Consider also, I was told a story of a person who had a twitching eye. She thought it could be serious since it had been going on for a good while. She goes to the doctor via triage, only to wait in a waiting room for a few hours only to hear that "it will go away." Presumably, emergency rooms have bigger fish to fry. Total cost, $600. Now if there was a clinic we could go to to make emergency rooms for big emergencies, and clinics for problmes like the person in the story,we'd be better off for it. So I think the conversation shoul dbe "how do we make it work" not whether or not we have healthcare for all.

June 4, 2009 at 2:45 AM
Miss T.C. Shore said...

"Don't you think it should be a right, not a privilege for a nation as wealthy as ours....?"

Wealthy? Hon, we're flat broke as a nation and we're trillions of dollars in debt.

As to it being a right ... Don't you think it should be a right that everyone should drive a Rolls Royce? Don't you think it should be a right that everyone live in a big mansion? Let's give everything to everyone, that way nobody has to work for it.

The fact is that most people without health insurance have made a choice to go without health insurance.

Screw around in school and don't learn any skills so you can't get a good job, and you've chosen to not have health care. Abuse drugs and alcohol and lose your job and you've chosen to not have health care.

What incentive to people have anymore to get a good education and get a high paying job? The government will take all of your income away in the form of taxes so that those who've made poor choices can have their cake and eat it too.

June 4, 2009 at 4:56 PM


First I think to have an honest discussion, we need to tell the truth. The truth is the government can't afford to provide the same quality of health care and access as people want provided. As Miss Shore points out, half of our wealth is gone. Obama's health care has a 2007 mentality. I understand that many people want good, cheap, healthcare, but wanting it and making it possible are two different things.

I have my own family to look out and provide for and simply cannot afford to provide health care for the 47 million that don't have it. My situation is not unique. There are probably millions of other tax payers that cannot afford one more dollar of income going to federal, state or local governments.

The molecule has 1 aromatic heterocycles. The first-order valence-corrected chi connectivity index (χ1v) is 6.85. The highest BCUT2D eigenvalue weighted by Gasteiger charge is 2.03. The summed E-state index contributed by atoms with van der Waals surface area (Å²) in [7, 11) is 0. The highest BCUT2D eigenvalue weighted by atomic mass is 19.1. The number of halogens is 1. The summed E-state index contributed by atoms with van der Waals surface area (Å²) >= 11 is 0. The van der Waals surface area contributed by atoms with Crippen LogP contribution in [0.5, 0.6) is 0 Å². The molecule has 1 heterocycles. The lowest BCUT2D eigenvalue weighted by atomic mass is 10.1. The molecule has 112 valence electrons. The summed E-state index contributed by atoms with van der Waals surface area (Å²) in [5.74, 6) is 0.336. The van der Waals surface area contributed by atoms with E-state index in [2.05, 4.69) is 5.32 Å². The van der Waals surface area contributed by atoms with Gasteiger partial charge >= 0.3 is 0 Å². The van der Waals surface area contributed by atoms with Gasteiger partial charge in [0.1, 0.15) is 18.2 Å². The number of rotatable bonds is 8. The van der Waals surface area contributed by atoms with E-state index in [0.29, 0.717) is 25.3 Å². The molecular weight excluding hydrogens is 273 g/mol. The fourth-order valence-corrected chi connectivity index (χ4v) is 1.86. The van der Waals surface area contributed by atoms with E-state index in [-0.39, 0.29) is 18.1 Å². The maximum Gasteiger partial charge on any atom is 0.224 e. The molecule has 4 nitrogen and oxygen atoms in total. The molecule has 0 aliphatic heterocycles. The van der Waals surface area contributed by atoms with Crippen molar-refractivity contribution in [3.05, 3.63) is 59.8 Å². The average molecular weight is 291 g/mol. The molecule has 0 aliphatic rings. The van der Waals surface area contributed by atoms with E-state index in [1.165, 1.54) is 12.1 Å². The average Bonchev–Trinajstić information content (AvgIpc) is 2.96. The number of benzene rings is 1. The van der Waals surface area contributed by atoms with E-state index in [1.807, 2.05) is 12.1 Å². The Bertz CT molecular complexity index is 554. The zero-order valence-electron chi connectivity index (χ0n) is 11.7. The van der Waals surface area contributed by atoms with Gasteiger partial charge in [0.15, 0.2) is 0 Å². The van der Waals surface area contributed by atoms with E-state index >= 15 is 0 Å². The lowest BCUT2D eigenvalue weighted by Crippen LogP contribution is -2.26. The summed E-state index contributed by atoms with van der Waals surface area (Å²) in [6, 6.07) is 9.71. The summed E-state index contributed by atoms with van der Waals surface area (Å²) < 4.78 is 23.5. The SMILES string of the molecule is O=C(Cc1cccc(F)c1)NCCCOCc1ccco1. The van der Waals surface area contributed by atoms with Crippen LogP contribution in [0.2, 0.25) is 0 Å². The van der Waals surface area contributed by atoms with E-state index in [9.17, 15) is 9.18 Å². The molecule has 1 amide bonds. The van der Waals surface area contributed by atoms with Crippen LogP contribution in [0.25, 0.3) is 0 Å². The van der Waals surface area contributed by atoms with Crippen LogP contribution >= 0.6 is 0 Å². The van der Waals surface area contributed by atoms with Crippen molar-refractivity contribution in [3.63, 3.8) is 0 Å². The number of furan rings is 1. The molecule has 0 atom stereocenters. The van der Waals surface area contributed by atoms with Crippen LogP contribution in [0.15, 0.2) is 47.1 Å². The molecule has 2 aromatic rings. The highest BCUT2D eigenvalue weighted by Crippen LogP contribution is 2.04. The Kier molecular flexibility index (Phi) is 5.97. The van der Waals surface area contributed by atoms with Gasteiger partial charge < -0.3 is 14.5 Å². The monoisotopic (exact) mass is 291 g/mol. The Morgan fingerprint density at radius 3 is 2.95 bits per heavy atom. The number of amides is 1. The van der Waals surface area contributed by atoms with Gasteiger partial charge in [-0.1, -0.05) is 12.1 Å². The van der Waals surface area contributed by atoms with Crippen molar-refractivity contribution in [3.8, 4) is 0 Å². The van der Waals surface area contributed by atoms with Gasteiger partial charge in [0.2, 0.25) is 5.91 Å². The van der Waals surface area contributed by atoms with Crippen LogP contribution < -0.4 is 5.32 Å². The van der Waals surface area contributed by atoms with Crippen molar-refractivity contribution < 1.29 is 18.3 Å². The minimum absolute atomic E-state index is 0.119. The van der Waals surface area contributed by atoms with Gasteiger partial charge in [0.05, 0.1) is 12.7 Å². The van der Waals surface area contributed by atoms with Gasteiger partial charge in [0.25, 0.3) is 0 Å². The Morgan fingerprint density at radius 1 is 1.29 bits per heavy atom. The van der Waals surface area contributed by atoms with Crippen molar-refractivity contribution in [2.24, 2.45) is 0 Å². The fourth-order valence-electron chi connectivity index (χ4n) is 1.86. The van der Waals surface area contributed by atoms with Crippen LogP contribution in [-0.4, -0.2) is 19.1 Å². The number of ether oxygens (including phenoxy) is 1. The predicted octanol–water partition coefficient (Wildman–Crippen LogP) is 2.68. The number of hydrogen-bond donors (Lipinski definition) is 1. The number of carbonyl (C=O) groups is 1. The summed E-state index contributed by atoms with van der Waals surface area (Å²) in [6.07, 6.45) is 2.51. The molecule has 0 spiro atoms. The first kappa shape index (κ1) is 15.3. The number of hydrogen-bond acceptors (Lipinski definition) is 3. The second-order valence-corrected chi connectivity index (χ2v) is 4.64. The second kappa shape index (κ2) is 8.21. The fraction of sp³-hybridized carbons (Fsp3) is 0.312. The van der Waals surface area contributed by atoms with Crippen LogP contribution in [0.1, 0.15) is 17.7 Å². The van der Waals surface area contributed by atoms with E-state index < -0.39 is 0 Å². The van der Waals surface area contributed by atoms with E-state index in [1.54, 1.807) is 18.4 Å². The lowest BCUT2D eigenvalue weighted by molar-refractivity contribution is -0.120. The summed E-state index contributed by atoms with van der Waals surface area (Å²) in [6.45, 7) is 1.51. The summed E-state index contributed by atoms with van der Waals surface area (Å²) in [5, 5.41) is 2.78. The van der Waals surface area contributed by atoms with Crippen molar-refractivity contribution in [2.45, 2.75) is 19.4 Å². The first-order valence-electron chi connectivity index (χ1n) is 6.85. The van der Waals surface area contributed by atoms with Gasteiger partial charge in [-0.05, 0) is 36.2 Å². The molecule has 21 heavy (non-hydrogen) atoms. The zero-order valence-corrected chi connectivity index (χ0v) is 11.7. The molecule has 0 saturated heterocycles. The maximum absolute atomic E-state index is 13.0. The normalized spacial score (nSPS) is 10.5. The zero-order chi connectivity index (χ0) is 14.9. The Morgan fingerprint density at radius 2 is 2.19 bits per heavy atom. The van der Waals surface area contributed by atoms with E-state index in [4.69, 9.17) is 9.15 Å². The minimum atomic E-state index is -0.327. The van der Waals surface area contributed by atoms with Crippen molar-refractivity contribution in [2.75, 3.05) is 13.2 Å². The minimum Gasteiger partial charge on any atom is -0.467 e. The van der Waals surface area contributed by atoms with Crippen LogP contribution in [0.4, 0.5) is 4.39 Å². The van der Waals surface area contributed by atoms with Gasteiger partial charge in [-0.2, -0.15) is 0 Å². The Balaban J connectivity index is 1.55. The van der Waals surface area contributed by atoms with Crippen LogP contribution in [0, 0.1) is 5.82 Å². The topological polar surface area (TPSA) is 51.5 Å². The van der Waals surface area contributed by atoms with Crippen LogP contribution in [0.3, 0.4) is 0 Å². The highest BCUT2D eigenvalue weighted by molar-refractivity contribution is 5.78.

Miss Shore,

Thanks for stopping by. I couldn't agree more with your point regarding the loss of wealth that occured with the recession.

I agree that there are some that have made a choice and as a result do not have health care access and they should take responsibility for it, but I don't think we can lump everyone into that category. There is going to be a lot of college grads this year that will no longer be covered under their parents nor will they be able to find a job.

It'll mean tough times for them like the other 9% of the population that is unemployed, I don't believe these people would fall into that category. I myself have come upon tough times in the past and have been without insurance. I may come upon those times in the future. However, I never expected nor expect others to take responsibility and provide me with something that I did not earn.

June 4, 2009 at 9:15 PM
The Law said...

"The fact is that most people without health insurance have made a choice to go without health insurance.

Screw around in school and don't learn any skills so you can't get a good job, and you've chosen to not have health care. Abuse drugs and alcohol and lose your job and you've chosen to not have health care."

This is just awful logic. I'll debunk this right now... I have a bachelors and master's degree, don't do drugs, and in many cases, there is no way to get health insurance in my industry until you have enough credits to get in the guild, which can take years. Until then, scraping together enough money to have health insurance, even with a job, is close to impossible. I have friends, all who did the right thing, and work hard, who are in incredible amounts of debt because they had to have some emergency surgery that cost more than their grauduate school tuition. So in line with telling the truth in order to have a debate, let us also shed these often incorrect stereotypes.

As I said, I agree with you that the cost is extremely high. I maintain that the conversation should be how to make it work, not whether or not we do offer healthcare to all.

June 4, 2009 at 10:50 PM

If it is so impossible then how are so many other countries able to do it?

June 6, 2009 at 1:22 AM

Littlest Gator,

They do so and are subject to the rules I've written about. Either access and quality of health care decreases or costs increase or both.

June 6, 2009 at 7:49 AM